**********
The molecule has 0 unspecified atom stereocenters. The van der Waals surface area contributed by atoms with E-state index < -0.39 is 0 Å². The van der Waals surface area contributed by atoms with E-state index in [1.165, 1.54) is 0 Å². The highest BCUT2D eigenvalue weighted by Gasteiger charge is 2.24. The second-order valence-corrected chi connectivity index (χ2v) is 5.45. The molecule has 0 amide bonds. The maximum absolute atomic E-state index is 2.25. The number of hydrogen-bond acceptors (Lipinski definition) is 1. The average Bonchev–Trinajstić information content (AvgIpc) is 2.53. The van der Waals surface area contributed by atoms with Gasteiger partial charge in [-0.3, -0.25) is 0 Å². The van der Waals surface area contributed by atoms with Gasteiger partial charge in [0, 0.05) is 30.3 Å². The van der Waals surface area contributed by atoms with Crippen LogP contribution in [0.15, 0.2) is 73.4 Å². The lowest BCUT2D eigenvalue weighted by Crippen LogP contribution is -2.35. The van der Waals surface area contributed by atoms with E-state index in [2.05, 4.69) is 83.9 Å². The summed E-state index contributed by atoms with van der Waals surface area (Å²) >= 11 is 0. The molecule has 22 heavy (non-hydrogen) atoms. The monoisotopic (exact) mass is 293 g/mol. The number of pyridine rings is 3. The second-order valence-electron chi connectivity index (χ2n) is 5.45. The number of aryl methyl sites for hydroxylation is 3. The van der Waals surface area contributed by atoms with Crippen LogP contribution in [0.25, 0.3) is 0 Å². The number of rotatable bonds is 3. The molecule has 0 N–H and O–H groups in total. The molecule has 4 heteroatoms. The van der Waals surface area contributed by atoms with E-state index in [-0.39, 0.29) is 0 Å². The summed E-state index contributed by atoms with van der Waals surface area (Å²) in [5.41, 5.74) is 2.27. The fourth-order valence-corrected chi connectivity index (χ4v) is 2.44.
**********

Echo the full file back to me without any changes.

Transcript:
The molecule has 0 unspecified atom stereocenters. The van der Waals surface area contributed by atoms with E-state index < -0.39 is 0 Å². The van der Waals surface area contributed by atoms with E-state index in [1.165, 1.54) is 0 Å². The highest BCUT2D eigenvalue weighted by Gasteiger charge is 2.24. The second-order valence-corrected chi connectivity index (χ2v) is 5.45. The molecule has 0 amide bonds. The maximum absolute atomic E-state index is 2.25. The number of hydrogen-bond acceptors (Lipinski definition) is 1. The average Bonchev–Trinajstić information content (AvgIpc) is 2.53. The van der Waals surface area contributed by atoms with Gasteiger partial charge in [-0.3, -0.25) is 0 Å². The van der Waals surface area contributed by atoms with Gasteiger partial charge in [0, 0.05) is 30.3 Å². The van der Waals surface area contributed by atoms with Crippen LogP contribution in [0.15, 0.2) is 73.4 Å². The lowest BCUT2D eigenvalue weighted by Crippen LogP contribution is -2.35. The van der Waals surface area contributed by atoms with E-state index in [2.05, 4.69) is 83.9 Å². The summed E-state index contributed by atoms with van der Waals surface area (Å²) >= 11 is 0. The molecule has 22 heavy (non-hydrogen) atoms. The monoisotopic (exact) mass is 293 g/mol. The number of pyridine rings is 3. The second-order valence-electron chi connectivity index (χ2n) is 5.45. The number of aryl methyl sites for hydroxylation is 3. The van der Waals surface area contributed by atoms with Crippen LogP contribution in [0.25, 0.3) is 0 Å². The number of rotatable bonds is 3. The molecule has 0 N–H and O–H groups in total. The molecule has 4 heteroatoms. The van der Waals surface area contributed by atoms with E-state index in [-0.39, 0.29) is 0 Å². The summed E-state index contributed by atoms with van der Waals surface area (Å²) in [5.41, 5.74) is 2.27. The fourth-order valence-corrected chi connectivity index (χ4v) is 2.44.